Most notably, Daniel Pink—who is one of my favorite authors—reveals that "right-brain" skills—our ability to encapsulate, contextualize, and emotionalize—have become vastly more important in our world today.  In his book, A Whole New Mind, Pink makes the relationship between storytelling and learning easy for us to understand when he writes, "Stories are easier to remember—because in many ways, stories are how we remember." He adds that narrative imagining—story—is our most fundamental instrument of thought (Pink, 2005).  And this is what makes stories super sticky—they help us process, contextualize, and emotionalize information to be permanently stored and applied to both familiar and novel situations.

Classroom Connection

Now that we have established what sticky factors are, and how they contribute to the stickiness effect, let's think about how they can be applied to learning in the classroom.  Based on my experience and research on this topic, I am proposing that if teachers are able to intentionally integrate these sticky factors into their lessons—if they are able to elicit emotion, encourage the use of multiple senses, repeat important information, make real world connections, provide opportunities for pattern recognition, and allow students to use their creativity—then students will deepen their learning and understanding by constructing knowledge that will remain active in their working memory for the rest of their lives.

Believe it or not, we can actually learn a lot about effective methods of instruction from some popular children's television shows.  In his book, The Tipping Point, Malcolm Gladwell shares his insights that he gained from his research on Sesame Street and Blue's Clues.  Gladwell's first realization was that Sesame Street succeeded because it learned how to make television sticky for kids. More specifically, Sesame Street figured out that children were fascinated by having people and puppets on-screen at the same time.  This made the show sticky for kids, which caused them to pay attention long enough to learn from the program.  Because of this, Gladwell concluded that "If you paid careful attention to the structure and format of your material, you could dramatically enhance stickiness” (Gladwell, 2000).  Therefore, if teachers are able to deliberately use a variety of sticky factors in the classroom—by presenting material in strategic ways that are engaging and impactful—then students will likely be glued to the lessons.

Gladwell also states in his book that Blue's Clues took those same sticky elements and tried to make them even stickier.  "The first," Gladwell points out, "was the idea that the more kids are engaged in watching something—intellectually and physically—the more memorable and meaningful it becomes” (Gladwell, 2000).  In each episode of Blue's Clues, kids watching at home would be encouraged to become actively involved by verbally responding to the TV to help Blue solve the puzzle.  This brilliant feature used the multisensory sticky factor by adding a physical element to the show.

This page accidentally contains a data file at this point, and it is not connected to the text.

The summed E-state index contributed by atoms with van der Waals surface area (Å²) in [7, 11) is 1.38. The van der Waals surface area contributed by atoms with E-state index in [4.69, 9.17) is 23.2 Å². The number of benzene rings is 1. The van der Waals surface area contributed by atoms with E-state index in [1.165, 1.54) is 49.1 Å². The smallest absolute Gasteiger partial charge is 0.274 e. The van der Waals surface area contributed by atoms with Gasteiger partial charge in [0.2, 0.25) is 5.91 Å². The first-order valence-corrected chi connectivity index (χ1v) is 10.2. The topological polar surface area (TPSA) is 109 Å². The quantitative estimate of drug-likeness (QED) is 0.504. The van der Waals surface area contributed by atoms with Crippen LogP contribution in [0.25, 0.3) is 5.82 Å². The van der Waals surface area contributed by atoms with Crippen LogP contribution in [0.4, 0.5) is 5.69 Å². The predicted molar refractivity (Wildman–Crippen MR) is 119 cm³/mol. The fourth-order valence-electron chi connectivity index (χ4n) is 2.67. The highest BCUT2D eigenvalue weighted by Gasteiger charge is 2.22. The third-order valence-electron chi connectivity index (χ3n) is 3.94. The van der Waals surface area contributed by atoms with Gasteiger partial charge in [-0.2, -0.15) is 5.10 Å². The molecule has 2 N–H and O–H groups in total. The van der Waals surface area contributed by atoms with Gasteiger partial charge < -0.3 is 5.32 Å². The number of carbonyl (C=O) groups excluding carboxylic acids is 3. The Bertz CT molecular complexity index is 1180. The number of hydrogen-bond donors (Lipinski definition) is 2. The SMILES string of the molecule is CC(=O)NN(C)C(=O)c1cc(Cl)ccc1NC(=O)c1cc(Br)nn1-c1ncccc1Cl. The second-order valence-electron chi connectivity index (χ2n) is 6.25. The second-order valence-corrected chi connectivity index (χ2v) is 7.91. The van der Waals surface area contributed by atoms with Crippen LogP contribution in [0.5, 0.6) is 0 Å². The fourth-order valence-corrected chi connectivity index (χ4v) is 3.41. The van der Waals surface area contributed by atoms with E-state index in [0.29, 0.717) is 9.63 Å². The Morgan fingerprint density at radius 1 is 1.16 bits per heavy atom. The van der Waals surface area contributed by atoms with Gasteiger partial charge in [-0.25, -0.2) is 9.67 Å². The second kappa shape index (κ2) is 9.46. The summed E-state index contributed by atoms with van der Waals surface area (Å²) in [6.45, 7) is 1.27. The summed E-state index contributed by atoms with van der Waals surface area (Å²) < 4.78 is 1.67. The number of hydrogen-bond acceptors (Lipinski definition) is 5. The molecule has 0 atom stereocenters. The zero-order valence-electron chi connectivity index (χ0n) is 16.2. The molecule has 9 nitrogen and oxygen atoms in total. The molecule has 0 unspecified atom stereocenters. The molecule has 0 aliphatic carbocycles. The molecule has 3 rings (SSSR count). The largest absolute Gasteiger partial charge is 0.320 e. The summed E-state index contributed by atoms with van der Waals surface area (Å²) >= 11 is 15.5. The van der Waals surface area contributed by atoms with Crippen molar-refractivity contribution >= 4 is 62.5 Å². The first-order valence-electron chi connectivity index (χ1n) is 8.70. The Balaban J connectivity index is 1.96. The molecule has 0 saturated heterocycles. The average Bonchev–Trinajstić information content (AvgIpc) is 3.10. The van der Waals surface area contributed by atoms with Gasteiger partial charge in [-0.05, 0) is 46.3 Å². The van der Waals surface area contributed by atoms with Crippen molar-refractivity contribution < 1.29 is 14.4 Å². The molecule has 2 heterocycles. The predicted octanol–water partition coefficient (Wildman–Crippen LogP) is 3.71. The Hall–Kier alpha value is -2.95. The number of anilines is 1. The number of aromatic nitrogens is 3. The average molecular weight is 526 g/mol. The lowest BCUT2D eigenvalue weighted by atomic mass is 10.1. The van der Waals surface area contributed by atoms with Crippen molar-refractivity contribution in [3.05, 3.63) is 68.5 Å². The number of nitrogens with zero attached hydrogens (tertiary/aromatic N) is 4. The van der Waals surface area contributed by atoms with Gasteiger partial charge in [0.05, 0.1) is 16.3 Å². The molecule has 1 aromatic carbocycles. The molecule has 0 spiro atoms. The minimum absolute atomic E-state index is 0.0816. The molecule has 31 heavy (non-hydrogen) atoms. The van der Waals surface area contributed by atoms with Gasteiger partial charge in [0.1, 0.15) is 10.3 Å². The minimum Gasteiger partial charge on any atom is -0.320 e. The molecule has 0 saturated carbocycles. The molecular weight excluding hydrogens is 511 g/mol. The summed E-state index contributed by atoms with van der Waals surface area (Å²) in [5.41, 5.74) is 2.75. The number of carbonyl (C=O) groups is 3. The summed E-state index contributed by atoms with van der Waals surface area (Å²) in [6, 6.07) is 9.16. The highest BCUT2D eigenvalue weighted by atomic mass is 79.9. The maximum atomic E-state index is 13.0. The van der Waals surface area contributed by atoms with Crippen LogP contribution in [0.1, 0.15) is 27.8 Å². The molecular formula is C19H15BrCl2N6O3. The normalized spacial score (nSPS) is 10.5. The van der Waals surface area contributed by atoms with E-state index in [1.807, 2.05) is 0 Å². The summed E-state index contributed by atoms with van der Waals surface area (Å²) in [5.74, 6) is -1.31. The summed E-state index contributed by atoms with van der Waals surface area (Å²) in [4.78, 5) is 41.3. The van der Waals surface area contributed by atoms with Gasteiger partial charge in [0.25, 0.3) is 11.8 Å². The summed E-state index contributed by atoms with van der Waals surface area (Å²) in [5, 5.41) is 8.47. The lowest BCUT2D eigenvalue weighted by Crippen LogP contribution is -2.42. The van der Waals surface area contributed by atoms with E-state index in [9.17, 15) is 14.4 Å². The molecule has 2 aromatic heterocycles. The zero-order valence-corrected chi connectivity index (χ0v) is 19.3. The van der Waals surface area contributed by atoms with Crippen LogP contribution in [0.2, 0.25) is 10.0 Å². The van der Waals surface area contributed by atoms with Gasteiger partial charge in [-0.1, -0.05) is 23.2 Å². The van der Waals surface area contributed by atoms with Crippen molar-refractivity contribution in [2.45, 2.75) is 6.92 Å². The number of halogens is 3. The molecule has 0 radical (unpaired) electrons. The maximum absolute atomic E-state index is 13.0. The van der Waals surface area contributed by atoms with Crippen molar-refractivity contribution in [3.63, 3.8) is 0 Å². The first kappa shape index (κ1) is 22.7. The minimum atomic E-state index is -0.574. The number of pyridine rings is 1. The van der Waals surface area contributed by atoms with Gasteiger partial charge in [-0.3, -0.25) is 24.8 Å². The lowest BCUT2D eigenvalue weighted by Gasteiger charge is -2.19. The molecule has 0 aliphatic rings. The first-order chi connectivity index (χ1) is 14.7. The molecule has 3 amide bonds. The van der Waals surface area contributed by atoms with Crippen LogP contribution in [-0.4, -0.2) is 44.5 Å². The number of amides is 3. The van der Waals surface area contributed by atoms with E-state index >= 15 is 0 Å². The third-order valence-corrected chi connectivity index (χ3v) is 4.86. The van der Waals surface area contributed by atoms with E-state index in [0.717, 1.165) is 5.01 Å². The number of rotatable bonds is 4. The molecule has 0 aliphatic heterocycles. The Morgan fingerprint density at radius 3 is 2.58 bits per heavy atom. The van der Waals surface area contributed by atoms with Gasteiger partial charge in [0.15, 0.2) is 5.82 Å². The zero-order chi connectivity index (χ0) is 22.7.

In the course of his investigation, Gladwell also found that Blue's Clues improved the idea of anticipation through the use of repetition.  What he found interesting was that "An adult considers constant repetition boring, because it requires reliving the same experience over and over again.  But to preschoolers, repetition isn’t boring, because each time they watch something they are experiencing it in a completely different way" (Gladwell, 2000).  For example, after repeatedly watching the same letters with visual associations pop up on the screen, children began to predict the sequence of the alphabet.  This eventually led to students learning the letters in the alphabet in the correct order.

Gladwell also found that children began to detect a pattern after watching several episodes.  With each subsequent episode of Blue's Clues, children started to notice that the clues in the show would progressively get harder.  It was the perfect balance of hooking kids with easy clues at first, and then challenging them toward the end of each episode.  However, what he found most surprising was that children wanted to watch the same episode time and time again.  The reason being that—from repeated exposure—they were not only able to anticipate the answers, but it would deepen their levels of understanding (Gladwell, 2000).  What television series like Blue's Clues and Sesame Street teach us is that the calculated use of intended sticky factors can have a profound impact on student learning.

Arts Integration